Ghachar Ghochar Summary & Study Guide

Vivek Shanbhag
This Study Guide consists of approximately 44 pages of chapter summaries, quotes, character analysis, themes, and more - everything you need to sharpen your knowledge of Ghachar Ghochar.
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Ghachar Ghochar Summary & Study Guide Description

Ghachar Ghochar Summary & Study Guide includes comprehensive information and analysis to help you understand the book. This study guide contains the following sections:

This detailed literature summary also contains Quotes and a Free Quiz on Ghachar Ghochar by Vivek Shanbhag.

The following version of this book was used to create this study guide: Shanbhag, Vivek. Ghachar Ghochar. Penguin Books, 2017. First Edition.

This non-linear novel opens with a portrait of Coffee House, an establishment where the main character and narrator (who remains unnamed throughout the novella) passes time to avoid his family. There is a waiter employed there who the narrator considers to possess an oracular ability, as evidenced by his ability to often sense the issues of his customers before conversing with them.

The narrator currently sits at said café and observes a woman sitting nearby whose male friend enters and takes the seat across from her. The narrator then witnesses this woman attacking her male companion who is chased from the premises. This unknown woman reminds the narrator of a woman he used to see regularly at Coffee House. Their relationship was never strong, and the narrator remembers her for her strong feminist agenda.

The narrator then introduces his family that lives together; this joint family includes his parents, uncle, sister, and wife. His uncle owns a spice company called Sona Masala and is the “sole earner” of the household (11); thus, those who live with him treat him best of everyone else in the house.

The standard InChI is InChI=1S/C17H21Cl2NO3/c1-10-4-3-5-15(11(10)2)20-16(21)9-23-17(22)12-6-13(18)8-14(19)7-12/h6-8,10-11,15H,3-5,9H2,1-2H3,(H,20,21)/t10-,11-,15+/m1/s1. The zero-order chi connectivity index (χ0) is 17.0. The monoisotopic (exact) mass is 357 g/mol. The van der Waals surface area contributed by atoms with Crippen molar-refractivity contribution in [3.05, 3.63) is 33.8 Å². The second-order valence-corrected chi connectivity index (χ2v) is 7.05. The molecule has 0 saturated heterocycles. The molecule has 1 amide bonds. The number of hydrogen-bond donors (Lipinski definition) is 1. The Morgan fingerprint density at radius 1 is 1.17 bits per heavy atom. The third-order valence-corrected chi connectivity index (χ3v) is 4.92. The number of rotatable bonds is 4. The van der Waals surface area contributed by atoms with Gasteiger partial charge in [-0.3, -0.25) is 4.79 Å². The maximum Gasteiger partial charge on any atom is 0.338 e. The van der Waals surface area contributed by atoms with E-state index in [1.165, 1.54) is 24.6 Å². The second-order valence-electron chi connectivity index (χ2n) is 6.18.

The narrator then recalls a past event. A few weeks ago, a woman named Suhasini came to the narrator’s house, asking to see his uncle Venkatachala. His mother (Amma) and sister (Malati) would not allow the woman to enter their house, because Venkatachala had motioned that he did not want to see this woman. The woman pleaded with them and in defeat offered the container of curry she held in her hands, but Amma refused to take the offering, which fell to the ground, its contents spilling. Suhasini ran away. Anita, the narrator’s wife, was greatly unhappy with the scene and chastised her husband for not defending this woman.

Appa, the narrator’s father, is treated as “second in the family” (23). When he dies, his children stand to inherit his wealth but worry about losing their inheritance to a will denoting it go to charity. However, their family used to be much poorer. Appa used to work as a salesman but was forced to retire. With the help of Venkatachala, he then co-created Sona Masala, the spice company they now own and run.

Amma, Malati, and the narrator (the non-earners of the family) are “tied for third place in the household hierarchy” (39). The narrator describes the home in which he used to live with his family, one that was much smaller than their current residence. Said house also had an ant infestation, and the family members became cruel in their attempts to kill these insectile intruders. Their new house was much larger, allowing everyone their own bedroom. Uncle Venkatachala also paid to furnish the house.

Much was spent monetarily on Malati’s wedding; however, her marriage was unsuccessful. Attempts to reconcile Malati and her husband failed. Thus, Malati came back home to live with her family. Shortly afterwards, she returned to her husband’s family-home to retrieve her jewelry.

Then the narrator remembers his arranged marriage to Anita. They greatly enjoyed their honeymoon, but Anita was angered when she learned the truth about her new husband’s profession. She was shocked to learn that their money basically all came from inheritance. The narrator then began going to Coffee House almost every day in order to create the impression in Anita’s mind that he was going to work to earn his paycheck.

Anita and Amma have been arguing, especially about the treatment Suhasini had received at their house. Anita recently went to visit her family in Hyderabad, and with her absence, the narrator’s family has been much more relaxed, enjoying each other’s presence. On the present day, as the narrator sits in Coffee House, he worries that Anita might not come home to him.

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